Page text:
Meet the illiterate man who worked as a teacher for 17 years
Have you ever lied on your résumé? Most people are guilty of writing a little fib somewhere on their CV at one time. Be honest: was the experience you had as a salesman actually just the lemonade stand you operated as a kid? Are you really that skilled at programming? When you said that you acted as an office manager, did you mean for 15 minutes while your boss was getting lunch? Most of these little exaggerations are harmless. But what if you lied about something so huge that it had the potential to ruin your life? What if you were a teacher, for 17 years, who didn't know how to read?
That might sound stupid, but it was the reality for now-retired educator John Corcoran, who kept his illiteracy confidential for most of his adult life. Incredibly, he managed to blag his way through high school, college, and a long career as a respected teacher. All without being able to finish The Cat in the Hat. Now he's opened up about his extraordinary life, and how he managed to keep an impossible secret.
John Cocoran grew up in New Mexico during the 1940s. He was a late talker, and when he was sent off to school, in a gigantic class filled with many children, learning wasn't too much of a priority. As long as the kids were well behaved and followed instructions, they were left alone, while rowdier and more disruptive children were dealt with accordingly. Each year, the teachers assured John's parents that he was just a late bloomer, that his grades in other classes were acceptable, and that he would soon learn how to read in time. This went on and on until he reached the fifth grade. By then it was too late and John was old enough to feel ashamed of his illiteracy.
John's illiteracy began to have a serious effect on his self-esteem. For a time, he became something of a young delinquent; getting into fights and snapping at teachers, all out of fear that his secret would be revealed. Eventually, his defiance got him expelled, and he was forced to move to a different school. John then realised that being disruptive wasn't helpful and that by focusing on the skills he excelled at (athletics and mathematics) he could pass under the radar. He cheated his way through school exams and played football in order to achieve an athletic scholarship to college. That was where things got tricky.
John was forced to get even more creative when it came to cheating; even breaking into his professor's office in the middle of the night to steal the exam paper. John managed, with the help of friends, to steal the file cabinet it was kept in and employed a locksmith to open it. He then convinced a classmate to make a cheat sheet for him so he could copy out the correct answers.
John was miserable throughout college, and his embarrassment about his reading meant that he was increasingly alienated from his peers, and depressed throughout his course. Incredibly, John managed to graduate from college, and the first job that was available was as a teacher. Acting out of impulsive and desperation, John took the job. He'd exchanged one nightmare for another, only this time he was responsible for the education of others.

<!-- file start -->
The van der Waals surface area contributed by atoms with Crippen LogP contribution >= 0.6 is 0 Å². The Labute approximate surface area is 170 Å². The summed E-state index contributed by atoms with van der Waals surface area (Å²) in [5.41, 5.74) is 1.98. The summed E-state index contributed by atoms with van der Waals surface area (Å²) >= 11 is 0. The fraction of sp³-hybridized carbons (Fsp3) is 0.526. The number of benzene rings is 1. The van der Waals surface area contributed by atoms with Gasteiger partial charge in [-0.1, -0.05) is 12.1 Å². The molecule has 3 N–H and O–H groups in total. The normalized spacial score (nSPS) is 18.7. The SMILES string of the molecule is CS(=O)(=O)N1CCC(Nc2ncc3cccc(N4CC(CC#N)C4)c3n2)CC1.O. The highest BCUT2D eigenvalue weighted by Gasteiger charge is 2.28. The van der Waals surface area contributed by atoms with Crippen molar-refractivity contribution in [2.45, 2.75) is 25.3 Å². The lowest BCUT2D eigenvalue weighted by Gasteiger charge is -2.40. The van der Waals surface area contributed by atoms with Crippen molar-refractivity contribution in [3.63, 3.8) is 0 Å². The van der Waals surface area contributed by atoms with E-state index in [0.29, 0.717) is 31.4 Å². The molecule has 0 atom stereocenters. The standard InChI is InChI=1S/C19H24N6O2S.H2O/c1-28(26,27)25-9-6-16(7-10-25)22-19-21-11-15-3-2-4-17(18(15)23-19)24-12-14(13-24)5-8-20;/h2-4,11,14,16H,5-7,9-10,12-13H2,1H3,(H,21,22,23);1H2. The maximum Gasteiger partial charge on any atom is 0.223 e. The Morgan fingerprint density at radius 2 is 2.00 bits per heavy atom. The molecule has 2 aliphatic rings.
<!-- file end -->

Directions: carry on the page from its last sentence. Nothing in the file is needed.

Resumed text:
John taught a number of different subjects; athletics, social studies, and even typing: John could touch-type without even knowing what he was writing! He relied on star students to help him out during roll calls, and watched movies and held class discussions. He never wrote anything on the blackboard unless it was a picture or diagram. While working as a teacher, John married and kept his secret from his wife for many years. Even when he confessed that he couldn't read, his spouse didn't believe him. It wasn't until his daughter was born and he had to read to her that she realised that he'd been telling the truth.
Eight years after John quit as a teacher, something changed. He saw Barbara Bush give a talk on television all about adult illiteracy. John had thought all through his life that he was unique. But when he learned that his local library was running courses to teach adults how to read and write, he was elated and signed up straight away. His 65-year-old volunteer tutor was the second person that he'd ever told about his illiteracy. With a lot of hard work, she managed to get John to read at a sixth-grade level.
Commenting on his experience, John stated: "It took me about seven years to feel like I was a literate person. I cried, I cried, and I cried after I started learning to read - there was a lot of pain and a lot of frustration - but it filled a big hole in my soul. Adults who can't read are suspended in their childhoods, emotionally, psychologically, academically, spiritually. We haven't grown up yet."
John has since set up his own foundation to help tackle adult illiteracy, which now boasts an online learning centre where anyone can sign up for classes to learn to read. John himself insists that this is a problem that people aren't taking seriously: "We are still pushing children and teens through school without teaching them basic reading and writing skills. But we can break this cycle of failure if instead of blaming teachers we make sure they are properly trained."
It has been estimated that nearly 43 million adults in America are still reading at an elementary level or below: a gigantic section of the population has been sorely let down by the education system. For these people, even finishing this article would seem like an insurmountable task, and so much of their day-to-day life is incredibly stressful. Perhaps you even know someone who is wrestling with the same secret as John. Read between the line and you might spot them.
Featured illustration by Egarcigu